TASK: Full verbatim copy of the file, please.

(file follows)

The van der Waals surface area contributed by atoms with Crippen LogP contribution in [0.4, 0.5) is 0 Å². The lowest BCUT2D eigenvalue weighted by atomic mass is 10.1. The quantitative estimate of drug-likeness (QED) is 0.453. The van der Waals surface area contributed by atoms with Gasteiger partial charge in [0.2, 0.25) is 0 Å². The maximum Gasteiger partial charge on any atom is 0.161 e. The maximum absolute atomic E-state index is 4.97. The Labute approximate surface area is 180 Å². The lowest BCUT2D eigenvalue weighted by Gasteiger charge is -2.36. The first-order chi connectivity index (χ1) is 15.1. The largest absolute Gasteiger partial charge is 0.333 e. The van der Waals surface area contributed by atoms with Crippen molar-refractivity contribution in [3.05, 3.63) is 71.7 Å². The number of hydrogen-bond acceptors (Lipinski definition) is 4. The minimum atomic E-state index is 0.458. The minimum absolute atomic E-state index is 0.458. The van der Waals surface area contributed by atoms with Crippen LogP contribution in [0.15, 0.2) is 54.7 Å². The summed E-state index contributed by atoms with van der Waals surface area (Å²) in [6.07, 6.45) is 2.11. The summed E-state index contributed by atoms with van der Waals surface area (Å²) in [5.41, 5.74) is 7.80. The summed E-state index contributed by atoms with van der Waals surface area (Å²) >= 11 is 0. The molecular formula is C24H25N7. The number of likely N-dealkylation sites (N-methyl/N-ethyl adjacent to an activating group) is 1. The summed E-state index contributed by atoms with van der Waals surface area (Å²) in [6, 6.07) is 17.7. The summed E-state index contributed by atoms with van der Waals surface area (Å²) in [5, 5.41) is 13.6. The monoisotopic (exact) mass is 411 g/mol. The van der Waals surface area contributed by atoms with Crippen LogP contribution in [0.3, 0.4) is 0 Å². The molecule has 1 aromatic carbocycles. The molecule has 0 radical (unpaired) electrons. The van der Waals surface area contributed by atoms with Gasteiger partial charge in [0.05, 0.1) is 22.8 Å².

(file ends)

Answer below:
The van der Waals surface area contributed by atoms with Crippen LogP contribution in [0.4, 0.5) is 0 Å². The lowest BCUT2D eigenvalue weighted by atomic mass is 10.1. The quantitative estimate of drug-likeness (QED) is 0.453. The van der Waals surface area contributed by atoms with Gasteiger partial charge in [0.2, 0.25) is 0 Å². The maximum Gasteiger partial charge on any atom is 0.161 e. The maximum absolute atomic E-state index is 4.97. The Labute approximate surface area is 180 Å². The lowest BCUT2D eigenvalue weighted by Gasteiger charge is -2.36. The first-order chi connectivity index (χ1) is 15.1. The largest absolute Gasteiger partial charge is 0.333 e. The van der Waals surface area contributed by atoms with Crippen molar-refractivity contribution in [3.05, 3.63) is 71.7 Å². The number of hydrogen-bond acceptors (Lipinski definition) is 4. The minimum atomic E-state index is 0.458. The minimum absolute atomic E-state index is 0.458. The van der Waals surface area contributed by atoms with Crippen LogP contribution in [0.15, 0.2) is 54.7 Å². The summed E-state index contributed by atoms with van der Waals surface area (Å²) in [6.07, 6.45) is 2.11. The summed E-state index contributed by atoms with van der Waals surface area (Å²) in [5.41, 5.74) is 7.80. The summed E-state index contributed by atoms with van der Waals surface area (Å²) >= 11 is 0. The molecular formula is C24H25N7. The number of likely N-dealkylation sites (N-methyl/N-ethyl adjacent to an activating group) is 1. The summed E-state index contributed by atoms with van der Waals surface area (Å²) in [6, 6.07) is 17.7. The summed E-state index contributed by atoms with van der Waals surface area (Å²) in [5, 5.41) is 13.6. The monoisotopic (exact) mass is 411 g/mol. The van der Waals surface area contributed by atoms with Crippen LogP contribution in [0.3, 0.4) is 0 Å². The molecule has 1 aromatic carbocycles. The molecule has 0 radical (unpaired) electrons. The van der Waals surface area contributed by atoms with Gasteiger partial charge in [0.05, 0.1) is 22.8 Å².